In 1991, two German tourists walking an Alpine ridge, between Austria and Italy, stumbled across something shocking: a yellowed but well preserved human body, partially frozen embedded in a glacier. Initially, they believed it to be the remains of a modern mountaineer but it was actually a member of one of the first agricultural societies in Europe. Ötzi, or “Iceman,” as he was dubbed, was dated to be 5,300 years old.
After sequencing his genome, scientists confirmed that he belonged to a group of Neolithic farmers that were, 8,000 years ago, the first to migrate from the Near East to Europe. This ancient migration now accounts for about 50-60 percent of the modern European genome. As the world’s oldest natural mummy, the Iceman offers a unique glimpse of that migration—and the history of human development in Europe.
But the Iceman’s revelations into human migration don’t stop there. In the Iceman’s stomach, an international team of scientists found a bacterium called Helicobacter pylori (H. pylori), which has been associated with its human hosts, its only viable habitat, for 100,000 years. It is generally benign but can cause stomach ulcers and even cancer. In a report published this week in Science, they unveiled its genome and, by matching it with modern strains of the pathogen, the team found that the Iceman may not only have been feeling sick, but that he also had a strain found only in Central and South Asia.
Human DNA is always going to offer a more precise picture of the space and time in which an individual lived, but the genomes of our microbiota can provide an extra layer of detail. If the Iceman was the typical early European, then it would be reasonable to assume that he would have a strain of H. pylori directly related to that of modern Europeans. Europeans today tend to have a strain called hpEurope, thought to be a hybridized version of the predominant strains found in North East Africa and Central Asia. Although the Iceman has the Asian strain, his H. pylori showed little evidence of any mixing with African strains. That means that the African strains that gave us the predominant European H. pylori must have arrived after the Iceman, not before, as previously assumed.
Scientists used to think hpEurope probably evolved after the last Ice Age, arriving alongside a major wave of migration into Europe from Eurasia. But now, says Yoshan Moodley, of the University of Venda in South Africa, a co-author of the report, “We can say that the waves of migration that brought the African fecal factor pylori to Europe had not occurred—or had not occurred in earnest—by the time the Iceman was alive.”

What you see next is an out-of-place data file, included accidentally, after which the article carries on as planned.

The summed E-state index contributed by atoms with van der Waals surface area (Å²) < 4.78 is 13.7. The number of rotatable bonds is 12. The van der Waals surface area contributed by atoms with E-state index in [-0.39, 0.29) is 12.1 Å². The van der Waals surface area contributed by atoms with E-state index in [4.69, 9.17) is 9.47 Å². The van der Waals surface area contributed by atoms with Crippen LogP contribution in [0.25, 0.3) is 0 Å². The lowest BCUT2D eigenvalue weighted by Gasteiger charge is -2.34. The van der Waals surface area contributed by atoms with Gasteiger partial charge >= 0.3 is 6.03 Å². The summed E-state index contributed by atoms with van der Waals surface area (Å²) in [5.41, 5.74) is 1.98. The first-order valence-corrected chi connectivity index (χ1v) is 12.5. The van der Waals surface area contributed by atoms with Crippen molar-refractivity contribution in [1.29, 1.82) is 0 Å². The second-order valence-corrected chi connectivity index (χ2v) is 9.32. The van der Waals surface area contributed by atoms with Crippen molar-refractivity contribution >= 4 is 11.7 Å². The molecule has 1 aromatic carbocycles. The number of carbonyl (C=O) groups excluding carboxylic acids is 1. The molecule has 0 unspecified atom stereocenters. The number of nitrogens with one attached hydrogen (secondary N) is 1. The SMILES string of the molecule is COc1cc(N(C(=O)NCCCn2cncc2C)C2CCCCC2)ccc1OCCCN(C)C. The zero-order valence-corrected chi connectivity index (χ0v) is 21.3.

This finding, says co-author Albert Zink, director of the Institute for Mummies and the Iceman at EURAC Research, doesn’t contradict but refines the conventional hypothesis that humans migrated en masse from Africa to Europe about 60,000 years ago. “In more recent population genetics studies,” he tells me, “we are realizing that there were many waves of migration into Europe, not one or two waves.”
Then again, the Iceman’s H. pylori may just be the consequence of coming into direct contact with one or two individuals, by kissing, say. Think of it like this: The strain of HIV that infects humans managed to spread out of Africa without a concurrent mass migration of people from Africa. Theoretically, the same is possible with H. pylori, says Johannes Krause, the director of the Max Planck Institute for the Science of Human History. Bacteria can travel far faster than a group of humans, even though the two often go hand-in-hand.
Other data can help to confirm an interpretation of the new data. For example, further genomic analysis of other skeletal remains found in Europe, dating to a similar time period, could carry other hallmarks of migration, including pathogens that live in the blood stream. These could then be sequenced, potentially uncovering not only how the Iceman came to have the Asian H. pylori, but also when the African strain of the pathogen that makes up the hybrid found now throughout Europe made its move into the continent.
Another avenue that Zink and his colleagues are keen to pursue is to use comparative data from other mummies from around the world. Scientists in South Korea and South America are now beginning to look at performing similar analyses on their own mummies, many of which also have soft tissues preserved. One area that is particularly intriguing, says Moodley, is whether or not they might be able to trace the spread of H. pylori in North America, as they know that the bacterium could not have existed there prior to the first people crossing the Bering Strait, about 17,000 to 20,000 years ago.
After all, “wherever humans go they take their diseases,” says Trueda.
Claire Cameron is Nautilus’ social media & news editor. @clarabell8